2019-12-24 18:32 (Tue)
Caught in the Crossfire
Caught in the Crossfire
  • Chan Ju Chong Staff Reporter
  • Approved 2017.09.25 15:42
  • Comments 0
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Was the Deportation of Teachers Holding E-2 Visas Justified?

Foreigners who teach subjects other than English while holding E-2 visas are at risk of being deported due to a new policy introduced by the Korean Ministry of Education. Several academies have been investigated by the immigration office and faced closure when it was revealed that they had employed foreign teachers with E-2 visas to instruct other subjects.

Avalon English Schools. Ewas English Academy. Jungchul English Schools. These are the names of major English school franchises that will greet you on big, flashy billboards as you walk along the streets of Seoul — a testament to Korea’s thriving English-learning scene. English proficiency exams are required by more and more jobs and institutions of higher education, supplementing the booming English industry. With such a frenzied enthusiasm for English among the Korean population, it comes as no surprise that native English speakers are highly in demand from the recruiters of many English academies in Korea. As a result, most English teachers in Korea lead rather stable and comfortable lives with sizable pays and numerous benefits. However, that was no longer the case for 14 unfortunate Canadian teachers at Canadian British Columbia International School (CBIS), as they were forcefully deported from the country when authorities concluded that they had been working under the wrong visa the whole time.

Many foreigners who come to Korea to teach English obtain an E-2 visa, which is issued to foreigners solely for the purpose of teaching a language. The reason for the deportation of the 14 Canadian teachers at CBIS was that they were found teaching subjects such as science and history, which require an E-7 visa to teach. From a strictly legal perspective, their deportation seems reasonable enough; they applied for the wrong visa, so they don’t have the right of abode. One of the teachers’ justification was that teaching math and science in English is also a part of teaching a foreign language, and I agree with their sentiment to an extent since English is not just limited to grammar, vocabulary, and syntax. But such individualized interpretations of definitions are not acceptable in the eyes of the law.

Their deportation is perhaps justifiable strictly in the legal sense, but it is bizarre that the teachers’ visa applications were accepted in the first place. Why did the government issue visas to the teachers only to deport them later? Shouldn’t the work descriptions on the visa applications have raised an obvious red flag? Perhaps the immigration service is lax in doing its job or is being unnecessarily capricious. It is hard to comment on what exactly transpired; regardless, the government should recognize that it was its shortcoming to accept the incorrect visa applications to begin with. That being so, deportation seems unjustifiably harsh — a grace period for the teachers to apply for a new visa would have been more apt.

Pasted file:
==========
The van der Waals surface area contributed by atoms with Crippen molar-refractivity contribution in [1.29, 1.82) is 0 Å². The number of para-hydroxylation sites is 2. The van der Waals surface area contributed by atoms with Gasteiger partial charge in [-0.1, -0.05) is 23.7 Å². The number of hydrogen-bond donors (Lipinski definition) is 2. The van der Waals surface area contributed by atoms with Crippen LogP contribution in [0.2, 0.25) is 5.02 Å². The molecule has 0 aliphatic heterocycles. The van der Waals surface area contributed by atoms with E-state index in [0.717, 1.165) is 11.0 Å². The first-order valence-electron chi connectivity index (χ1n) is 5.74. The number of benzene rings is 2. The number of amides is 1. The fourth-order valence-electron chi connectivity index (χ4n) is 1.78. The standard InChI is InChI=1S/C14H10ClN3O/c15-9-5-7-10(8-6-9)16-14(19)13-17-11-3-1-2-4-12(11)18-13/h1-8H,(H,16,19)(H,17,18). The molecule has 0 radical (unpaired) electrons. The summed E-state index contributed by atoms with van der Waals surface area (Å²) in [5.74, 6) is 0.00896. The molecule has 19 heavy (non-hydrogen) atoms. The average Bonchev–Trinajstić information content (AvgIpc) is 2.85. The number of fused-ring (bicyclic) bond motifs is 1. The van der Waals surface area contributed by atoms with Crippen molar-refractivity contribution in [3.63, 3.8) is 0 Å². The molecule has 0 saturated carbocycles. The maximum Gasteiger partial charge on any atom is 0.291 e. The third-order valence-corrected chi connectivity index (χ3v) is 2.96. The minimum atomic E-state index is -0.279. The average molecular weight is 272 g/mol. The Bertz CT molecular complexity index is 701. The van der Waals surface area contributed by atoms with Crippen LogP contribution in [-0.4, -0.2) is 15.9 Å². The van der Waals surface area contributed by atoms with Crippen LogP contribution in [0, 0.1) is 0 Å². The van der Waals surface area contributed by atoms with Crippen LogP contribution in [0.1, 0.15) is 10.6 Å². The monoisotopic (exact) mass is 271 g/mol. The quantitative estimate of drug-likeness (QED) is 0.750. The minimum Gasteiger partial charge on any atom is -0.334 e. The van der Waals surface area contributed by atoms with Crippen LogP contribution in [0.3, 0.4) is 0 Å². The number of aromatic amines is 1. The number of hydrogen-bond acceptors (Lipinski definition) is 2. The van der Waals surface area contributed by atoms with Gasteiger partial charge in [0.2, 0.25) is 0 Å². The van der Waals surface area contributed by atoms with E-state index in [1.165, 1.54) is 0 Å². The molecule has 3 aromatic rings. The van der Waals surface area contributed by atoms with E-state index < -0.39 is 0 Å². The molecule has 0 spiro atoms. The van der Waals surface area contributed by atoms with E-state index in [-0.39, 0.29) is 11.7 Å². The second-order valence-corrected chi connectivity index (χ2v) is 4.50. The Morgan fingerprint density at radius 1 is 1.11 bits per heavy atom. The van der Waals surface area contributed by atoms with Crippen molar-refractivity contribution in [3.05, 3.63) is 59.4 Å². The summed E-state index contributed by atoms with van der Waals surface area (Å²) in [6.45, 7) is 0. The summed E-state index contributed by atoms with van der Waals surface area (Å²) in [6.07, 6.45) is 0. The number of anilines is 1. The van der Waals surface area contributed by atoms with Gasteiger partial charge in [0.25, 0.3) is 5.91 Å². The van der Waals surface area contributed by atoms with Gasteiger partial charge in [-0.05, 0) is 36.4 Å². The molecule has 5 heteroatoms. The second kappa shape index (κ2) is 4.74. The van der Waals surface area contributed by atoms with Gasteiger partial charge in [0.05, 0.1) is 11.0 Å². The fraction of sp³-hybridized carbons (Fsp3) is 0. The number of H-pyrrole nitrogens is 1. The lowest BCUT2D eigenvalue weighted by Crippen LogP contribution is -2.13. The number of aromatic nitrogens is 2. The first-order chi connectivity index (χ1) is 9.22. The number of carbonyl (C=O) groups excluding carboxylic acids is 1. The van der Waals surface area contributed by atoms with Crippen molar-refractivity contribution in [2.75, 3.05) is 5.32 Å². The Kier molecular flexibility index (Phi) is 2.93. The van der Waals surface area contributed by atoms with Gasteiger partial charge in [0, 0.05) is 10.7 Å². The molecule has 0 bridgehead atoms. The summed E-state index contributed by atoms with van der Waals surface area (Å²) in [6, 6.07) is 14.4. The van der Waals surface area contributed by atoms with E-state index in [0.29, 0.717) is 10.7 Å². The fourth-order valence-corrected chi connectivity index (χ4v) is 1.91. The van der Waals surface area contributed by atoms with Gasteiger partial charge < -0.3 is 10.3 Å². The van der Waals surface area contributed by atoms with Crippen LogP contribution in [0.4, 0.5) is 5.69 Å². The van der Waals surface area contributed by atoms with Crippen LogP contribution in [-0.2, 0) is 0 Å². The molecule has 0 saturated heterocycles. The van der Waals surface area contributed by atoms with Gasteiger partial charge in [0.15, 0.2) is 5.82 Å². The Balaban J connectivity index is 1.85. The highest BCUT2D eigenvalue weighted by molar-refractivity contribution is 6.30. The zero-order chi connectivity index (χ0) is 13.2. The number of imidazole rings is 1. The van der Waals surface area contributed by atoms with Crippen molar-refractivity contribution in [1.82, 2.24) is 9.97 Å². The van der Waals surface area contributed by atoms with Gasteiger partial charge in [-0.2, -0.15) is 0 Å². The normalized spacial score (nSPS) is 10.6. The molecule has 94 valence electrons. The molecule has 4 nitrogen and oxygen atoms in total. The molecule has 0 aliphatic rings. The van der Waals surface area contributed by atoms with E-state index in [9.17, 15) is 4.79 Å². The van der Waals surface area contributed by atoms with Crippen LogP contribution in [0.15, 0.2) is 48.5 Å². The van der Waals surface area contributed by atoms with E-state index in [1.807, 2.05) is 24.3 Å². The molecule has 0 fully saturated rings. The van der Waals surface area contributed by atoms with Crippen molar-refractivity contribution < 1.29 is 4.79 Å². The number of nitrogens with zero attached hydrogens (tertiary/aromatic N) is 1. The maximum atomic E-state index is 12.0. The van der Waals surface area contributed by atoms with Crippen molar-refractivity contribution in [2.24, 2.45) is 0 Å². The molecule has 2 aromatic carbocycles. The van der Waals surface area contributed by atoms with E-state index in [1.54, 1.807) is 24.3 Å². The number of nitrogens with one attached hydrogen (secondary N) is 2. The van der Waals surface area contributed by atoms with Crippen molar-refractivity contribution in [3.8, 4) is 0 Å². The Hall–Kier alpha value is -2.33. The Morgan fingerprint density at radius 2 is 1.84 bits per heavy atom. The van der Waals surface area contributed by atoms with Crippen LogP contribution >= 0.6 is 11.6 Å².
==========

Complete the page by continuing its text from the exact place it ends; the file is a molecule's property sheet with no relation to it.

But beyond the aforementioned problems, the deportation of the 14 teachers brings to light a more serious, underlying issue with the government’s policies regarding English alternative schools such as CBIS; English alternative schools are not recognized as schools but hagwons, which makes them unable to sponsor E-7 visas — the proper type of visa — for its teachers. The situation also makes us question the government’s intention behind abstaining from recognizing such institutions as official schools, and the reason why they suddenly decided to crack down on the teachers. Perhaps it is part of President Moon’s agenda to rid Korea of elite, private institutions, which he vowed to do upon inauguration, or perhaps other less-obvious factors are involved. But the reality is that a score of other English alternative schools remain to operate by employing teachers through this gray area of visa boundaries. 14 teachers’ livelihoods have already been forcefully uprooted and 160 students now have no school to attend anymore. The failure of the institutions to confront these underlying problems, and the government’s extreme punishment for these teachers will continue to displace more teachers and students. Other English-alternative schools and the government need to come together to find a way to stop this mess and make amends for those who have been unfairly victimized.

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